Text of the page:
You can also get measurement of maximum heart rate by recording heart rate during the test, which can be used in training programs to set intensity
I had a tilt test, which I was told was normal, a holter, which I have not gotten the results back, echo (also normal) and a stress test. Here's where my question is - My target heart rate during the stress test was 165 - I had made it to the fourth level, my heart rate got up to about 110 and then I started feeling short of breath and dizzy - my heart rate began to drop, to 100, 90 and down to 70 as I continued to walk.
I just completed a tread mill stress test and a nuclear stress test. Briefly, the results are: 1) attained 100% target heart rate, no chest pains, no arrhythmia 2) LVEF is 56% 3) Moderate size infereior ischemia 4.) ECG is positive for ischemia at good workload (reached heart rate of 143). I've formed a preliminary impression from my research on the Internet, but I would appreciate professional feedback. I am scheduled for a heart catheterization. Thank you.
I've noticed my resting heart rate tends to be in the low 50's and I've seen it drop to the forties. Doctor said not to worry without symptoms. But why did it drop from averaging in the 60's at the beginning of this year. I recently had a normal ekg. I just got a stress test but don't have the results though it seemed to go well. I went a little over my maximum rate at 176 (I'm a 47 year old male) and felt fine. I do sporadic cardio workouts and am in fair but no great shape.
I could be wrong ,but I thought with a stress echo they just shoot for a target heart rate and once you reach that you jump off the treadmill and onto the exam table for the post exercise portion of the echo.
As far as an exercising heart rate you should target a heart rate of 160- 165 to acheive 85% of your predicted maximal heart rate. this seems to be right where you are. As far as panic and stress this certainly can make matters worse. It sounds as though all is in good shape with your heart!
I had a tread mill stress test and a nuclear stress test. Briefly, the results were: 1) reached 100% target heart rate, no chest pains, no arrhythmia 2) LVEF is 56% 3) moderate size inferior ischemia 4) ECG is positive for ischemia at a good workload (143 heart rate). I have formed a preliminary impression from my research on the Internet, but would appreciate feedback on the above 4 items. I havel scheduled a heart catherterization. Thank you.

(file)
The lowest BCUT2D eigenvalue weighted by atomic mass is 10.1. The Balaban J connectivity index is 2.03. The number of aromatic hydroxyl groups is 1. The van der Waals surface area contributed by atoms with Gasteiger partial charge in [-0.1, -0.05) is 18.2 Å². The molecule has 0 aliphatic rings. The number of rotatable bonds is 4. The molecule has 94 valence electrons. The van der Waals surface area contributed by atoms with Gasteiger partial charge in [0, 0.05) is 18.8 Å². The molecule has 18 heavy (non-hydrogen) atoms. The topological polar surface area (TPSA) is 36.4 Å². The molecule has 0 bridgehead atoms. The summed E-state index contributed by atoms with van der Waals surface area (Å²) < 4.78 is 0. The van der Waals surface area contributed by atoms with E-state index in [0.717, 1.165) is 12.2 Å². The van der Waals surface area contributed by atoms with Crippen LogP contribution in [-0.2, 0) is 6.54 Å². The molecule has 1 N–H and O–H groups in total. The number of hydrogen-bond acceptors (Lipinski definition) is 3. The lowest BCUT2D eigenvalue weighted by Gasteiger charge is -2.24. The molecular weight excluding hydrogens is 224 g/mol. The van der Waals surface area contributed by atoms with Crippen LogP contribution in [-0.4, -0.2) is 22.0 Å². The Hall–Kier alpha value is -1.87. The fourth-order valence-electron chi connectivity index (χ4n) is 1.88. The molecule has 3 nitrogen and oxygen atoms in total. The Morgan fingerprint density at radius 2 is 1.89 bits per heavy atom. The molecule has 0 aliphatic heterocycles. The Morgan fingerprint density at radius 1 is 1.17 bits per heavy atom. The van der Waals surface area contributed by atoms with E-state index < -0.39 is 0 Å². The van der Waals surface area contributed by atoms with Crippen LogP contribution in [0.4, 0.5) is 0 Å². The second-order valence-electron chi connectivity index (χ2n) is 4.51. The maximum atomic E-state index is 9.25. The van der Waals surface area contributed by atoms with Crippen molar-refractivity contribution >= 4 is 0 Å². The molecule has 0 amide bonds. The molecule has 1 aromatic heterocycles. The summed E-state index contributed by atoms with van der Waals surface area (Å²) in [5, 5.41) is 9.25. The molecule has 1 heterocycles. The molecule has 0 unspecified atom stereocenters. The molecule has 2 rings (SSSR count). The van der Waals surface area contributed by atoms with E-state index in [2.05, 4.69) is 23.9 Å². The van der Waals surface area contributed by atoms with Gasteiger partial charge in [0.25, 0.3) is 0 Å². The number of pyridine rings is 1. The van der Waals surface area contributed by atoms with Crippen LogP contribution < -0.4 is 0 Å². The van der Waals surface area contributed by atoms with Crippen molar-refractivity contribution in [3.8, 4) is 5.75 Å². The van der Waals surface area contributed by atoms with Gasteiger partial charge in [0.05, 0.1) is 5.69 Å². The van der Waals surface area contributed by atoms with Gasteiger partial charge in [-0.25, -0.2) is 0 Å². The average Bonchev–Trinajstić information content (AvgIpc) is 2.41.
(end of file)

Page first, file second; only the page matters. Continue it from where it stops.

Given a stress test for heart rate irregularities. Resting rate was around 80, and bp around 110/70. Between 3-6 min on the treadmill my bp was 170/80 and heartrate was over 140. At 7-8 minutes they told me I could stop because "they had all the information they needed." They said I would have the results in a couple of days.
67 x 23 (age)) = 191  191 - 65 (resting heart rate) = 126  126 * 65% (low end of heart rate zone) OR 85% (high end) = 82 OR 107  82 + 65 (resting heart rate) = 147  107 + 65 (rhr) = 172  The target heart rate zone for this person would be 147 to 172  First thing in the morning before you get out of bed have a clock with a second hand and check your resting heart rate then figure your rate by the  Karvonen Formula above.
As indicated in the above post, my PA as a result on my 07/25/08 abnormal pre-employment stress test result referred me to a cardiologist. The cardiologist completed an echo stress test in which I was allowed to reach 100% of my target heart rate and complete stage 4 (12 minutes) of the Bruce Protocol. The echo stress test showed excessive ST segment depression, which was gone within one minute into the rest period, and abnormal heart wall movement.
this was suppose to have been a thallium test but was also gait..bad knees prevented getting rate passed desired target. awaiting approval of a previously denied test procedure to follow up--cta scan..what does this interpret to?
Usually, the test is stopped when heart rate reaches target rate, but stress test procedures are also done to determine exercise tolerance and is measured by METs (bruce protocol). METs can be crossed reference to other activities to conclude the appropriate exercise level. For instance 5 METs on a treadmill can be related to a safe and theraputic speed of bicycle, or a rowing upper body exercise, fast walking, etc.
BUT since I am taking the Atenolol it keeps me from beating fast. So the heart resting rate and exercise rate is really a artificial heart rate and not my real heart rate without medication. The best I have been able to get is about 98-100 bpm. But is that a true reading or am I really over exerting my heart at a much higher rate. And if so, what should my exercise target rate be taking the medication.
95% to his target heart rate. The patient was short of breath and had chest pain. The Ekg did not really show anything significant. The nuclear images were negative other than the RV showed up prominently on the stress study. An echo showed neg but had 3 small leaky valves. Why would the RV only show up on the Stress imaging. No lung uptake was seen. NO TID levels increased and no Lung heart ratio increase. My concern are we overlooking something.
MedHelp Health Answers